21438005 View in PubMed
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Are small hospitals with small intensive care units able to treat patients with severe sepsis?

https://arctichealth.org/en/permalink/ahliterature145528
Source
Intensive Care Med. 2010 Apr;36(4):673-9
Publication Type
Article
Date
Apr-2010
Author
Matti Reinikainen
Sari Karlsson
Tero Varpula
Ilkka Parviainen
Esko Ruokonen
Marjut Varpula
Tero Ala-Kokko
Ville Pettilä
Author Affiliation
Department of Intensive Care, North Karelia Central Hospital, Tikkamäentie 16, 80210, Joensuu, Finland. matti.reinikainen@pkssk.fi
Source
Intensive Care Med. 2010 Apr;36(4):673-9
Date
Apr-2010
Language
English
Publication Type
Article
Keywords
Analysis of Variance
Chi-Square Distribution
Female
Finland - epidemiology
Health Facility Size
Hospital Mortality
Humans
Incidence
Intensive Care Units - organization & administration
Length of Stay - statistics & numerical data
Logistic Models
Male
Middle Aged
Retrospective Studies
Sepsis - mortality - therapy
Survival Analysis
Treatment Outcome
Abstract
To find out whether mortality from sepsis is influenced by the size of the hospital and of the intensive care unit (ICU).
In the Finnsepsis study, 470 patients with severe sepsis were identified. The present study is a retrospective subgroup analysis of the Finnsepsis study. Eighteen patients were excluded because of treatment in more than one ICU. We divided the 24 units into three groups based on hospital size and academic status.
There were no significant differences between the ICU groups in terms of severity of illness. Overall, the hospital mortality rate was 29.2%. In post-operative patients, the hospital mortality rate was 22.9% for patients treated in large ICUs (including university and large non-university hospital ICUs) but 42.3% for patients treated in small ICUs (p = 0.045). In medical patients, no differences in outcomes were found.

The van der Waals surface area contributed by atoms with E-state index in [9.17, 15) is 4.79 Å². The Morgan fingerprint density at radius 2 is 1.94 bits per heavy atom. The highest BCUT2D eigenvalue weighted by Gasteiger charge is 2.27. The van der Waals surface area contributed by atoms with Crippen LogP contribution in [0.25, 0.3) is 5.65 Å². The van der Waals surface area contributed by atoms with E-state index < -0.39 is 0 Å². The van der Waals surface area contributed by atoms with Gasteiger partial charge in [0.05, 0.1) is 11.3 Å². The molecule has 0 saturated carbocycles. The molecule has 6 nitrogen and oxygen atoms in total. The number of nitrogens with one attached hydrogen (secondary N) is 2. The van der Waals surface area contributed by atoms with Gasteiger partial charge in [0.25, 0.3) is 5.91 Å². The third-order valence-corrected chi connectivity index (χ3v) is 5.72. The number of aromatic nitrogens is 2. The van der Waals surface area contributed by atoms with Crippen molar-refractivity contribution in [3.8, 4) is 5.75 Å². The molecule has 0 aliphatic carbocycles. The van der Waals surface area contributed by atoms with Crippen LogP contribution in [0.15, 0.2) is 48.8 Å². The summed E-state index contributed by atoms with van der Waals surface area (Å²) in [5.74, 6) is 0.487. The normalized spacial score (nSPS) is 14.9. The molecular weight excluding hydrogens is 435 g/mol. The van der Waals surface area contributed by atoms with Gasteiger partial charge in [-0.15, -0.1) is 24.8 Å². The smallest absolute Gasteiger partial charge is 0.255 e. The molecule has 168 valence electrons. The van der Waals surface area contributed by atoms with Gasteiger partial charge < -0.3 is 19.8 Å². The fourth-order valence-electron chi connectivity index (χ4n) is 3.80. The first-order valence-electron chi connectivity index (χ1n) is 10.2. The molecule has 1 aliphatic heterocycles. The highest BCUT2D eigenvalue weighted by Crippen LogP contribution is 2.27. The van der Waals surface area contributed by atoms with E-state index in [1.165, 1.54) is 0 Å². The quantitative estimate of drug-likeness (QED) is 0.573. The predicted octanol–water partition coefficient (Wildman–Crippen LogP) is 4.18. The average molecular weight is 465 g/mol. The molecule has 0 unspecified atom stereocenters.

Treatment of surgical patients with severe sepsis in small ICUs was associated with increased mortality. Because of the relatively small sample size, further studies are needed to confirm or refute this association.
PubMed ID
20143222 View in PubMed
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Aspiration pneumonia following severe self-poisoning.

https://arctichealth.org/en/permalink/ahliterature71469
Source
Resuscitation. 2003 Jan;56(1):49-53
Publication Type
Article
Date
Jan-2003
Author
Janne Liisanantti
Päivi Kaukoranta
Matti Martikainen
Tero Ala-Kokko
Author Affiliation
Department of Anesthesiology, Oulu University Hospital, PO Box 21, 90029 OUH, Oulu, Finland.
Source
Resuscitation. 2003 Jan;56(1):49-53
Date
Jan-2003
Language
English
Publication Type
Article
Keywords
Adult
Charcoal
Female
Gastric Lavage
Humans
Intubation, Intratracheal
Length of Stay
Male
Odds Ratio
Pneumonia, Aspiration - etiology - prevention & control
Poisoning - complications
Retrospective Studies
Risk factors
Substance-Related Disorders - complications
Unconsciousness
Abstract